Private labels as an opportunity to implement innovation and develop export
Friday, 10 June, 2016
Food From Poland 25/2016
We are definitely experiencing a kind of transformation today – from “Private Labels” to “Own Brands”. Modern private labels compete with national brands not only with their price (although it still remains an important determinant for success) but through the creation of a unique offer implemented on many levels: from the specific nature of the product itself and the assortment, to entering new categories (which are, quite frequently, new on the market, not just in a given store chain), implementation of innovations on the level of packaging technologies and packaging design, to conducting strategic, refined and consumer-engaging marketing.
Such an approach is often a “to be or not to be” situation for a national brand being pushed out of the market by increasingly more effective and professional private labels. On the other hand, strong private labels, with stable, often very extensive distribution systems, are a perfect opportunity for suppliers producing at the request of store chains. By offering nationwide distribution, and in the case of global brands, also by opening export markets to many of their suppliers, chains provide excellent conditions for growth.
Private labels in Poland are also a stable and relatively inexpensive channel for the implementation of innovations, especially for smaller producers. Owners of private labels, trying to reach a wealthier and more demanding consumer, look for innovative and interesting products, eagerly utilizing ready solutions in this regard, offered by suppliers, or cooperating with them to elaborate unique solutions or optimize production costs.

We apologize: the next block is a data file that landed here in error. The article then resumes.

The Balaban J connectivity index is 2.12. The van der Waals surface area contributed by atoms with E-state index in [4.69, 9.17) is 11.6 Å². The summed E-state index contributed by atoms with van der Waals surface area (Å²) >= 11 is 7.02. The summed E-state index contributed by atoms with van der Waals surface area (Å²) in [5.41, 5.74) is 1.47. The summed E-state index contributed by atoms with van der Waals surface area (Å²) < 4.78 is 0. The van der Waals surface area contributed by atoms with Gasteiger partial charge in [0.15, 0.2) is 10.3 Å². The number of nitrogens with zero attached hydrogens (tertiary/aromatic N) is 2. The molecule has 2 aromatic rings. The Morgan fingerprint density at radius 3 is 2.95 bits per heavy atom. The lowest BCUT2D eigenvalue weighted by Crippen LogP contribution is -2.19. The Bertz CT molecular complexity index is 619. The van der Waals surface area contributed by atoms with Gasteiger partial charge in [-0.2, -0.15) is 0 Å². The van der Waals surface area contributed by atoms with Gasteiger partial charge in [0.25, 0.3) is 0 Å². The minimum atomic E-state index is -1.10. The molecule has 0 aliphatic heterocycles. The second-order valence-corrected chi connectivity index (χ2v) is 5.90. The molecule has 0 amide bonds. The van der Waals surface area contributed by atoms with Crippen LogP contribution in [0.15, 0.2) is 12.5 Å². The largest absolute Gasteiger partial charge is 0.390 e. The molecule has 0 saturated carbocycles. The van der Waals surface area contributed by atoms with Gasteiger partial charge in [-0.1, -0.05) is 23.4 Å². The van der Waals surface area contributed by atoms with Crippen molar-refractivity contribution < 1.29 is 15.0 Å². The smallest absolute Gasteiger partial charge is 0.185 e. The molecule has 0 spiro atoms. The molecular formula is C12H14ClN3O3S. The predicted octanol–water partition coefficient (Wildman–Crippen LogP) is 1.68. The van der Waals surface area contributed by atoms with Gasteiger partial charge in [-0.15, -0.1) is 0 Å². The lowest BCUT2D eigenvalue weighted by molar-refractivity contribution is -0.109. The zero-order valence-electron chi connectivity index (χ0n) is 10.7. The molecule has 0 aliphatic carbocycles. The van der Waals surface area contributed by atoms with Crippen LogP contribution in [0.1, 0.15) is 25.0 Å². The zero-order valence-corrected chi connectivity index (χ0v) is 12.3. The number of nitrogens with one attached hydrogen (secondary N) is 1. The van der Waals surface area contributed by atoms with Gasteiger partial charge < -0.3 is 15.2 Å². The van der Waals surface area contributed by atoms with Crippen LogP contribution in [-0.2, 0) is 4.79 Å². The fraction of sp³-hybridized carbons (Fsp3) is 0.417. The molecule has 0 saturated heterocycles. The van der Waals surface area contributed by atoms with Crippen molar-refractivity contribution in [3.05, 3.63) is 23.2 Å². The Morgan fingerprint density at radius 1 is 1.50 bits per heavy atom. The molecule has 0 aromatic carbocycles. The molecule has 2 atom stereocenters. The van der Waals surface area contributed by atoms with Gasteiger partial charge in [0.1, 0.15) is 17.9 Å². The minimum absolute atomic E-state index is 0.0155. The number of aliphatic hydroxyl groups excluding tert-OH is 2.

Trade chains are also highly interested in niche segments (“free from food”, functional food/superfoods, bio/organic, ready to eat food, etc.) creating an opportunity to enter mass distribution for smaller and local producers. Thanks to the scale of activity, they also promote new product categories among consumers in Poland, influencing their nutrition habits, and the beneficiaries of this “educational” activity are both sides: both private labels and suppliers with their own brands.
Having spent 12 years observing the direction of development of private labels in Poland, growing appetites of trade chains for the creation of strong brands, and the resulting supplier activities, I believe that the development of private labels has one more positive aspect which may be hard to notice in the everyday struggle for survival on the market. An expansion of private labels towards higher quality (of both product and consumer communication) causes Polish producers to wake up from a lethargy and learn to act flexibly and effectively. After this, it is just a short step to creating strong Polish brands, not just successful in the competition against private labels but showing a potential to appear on international markets.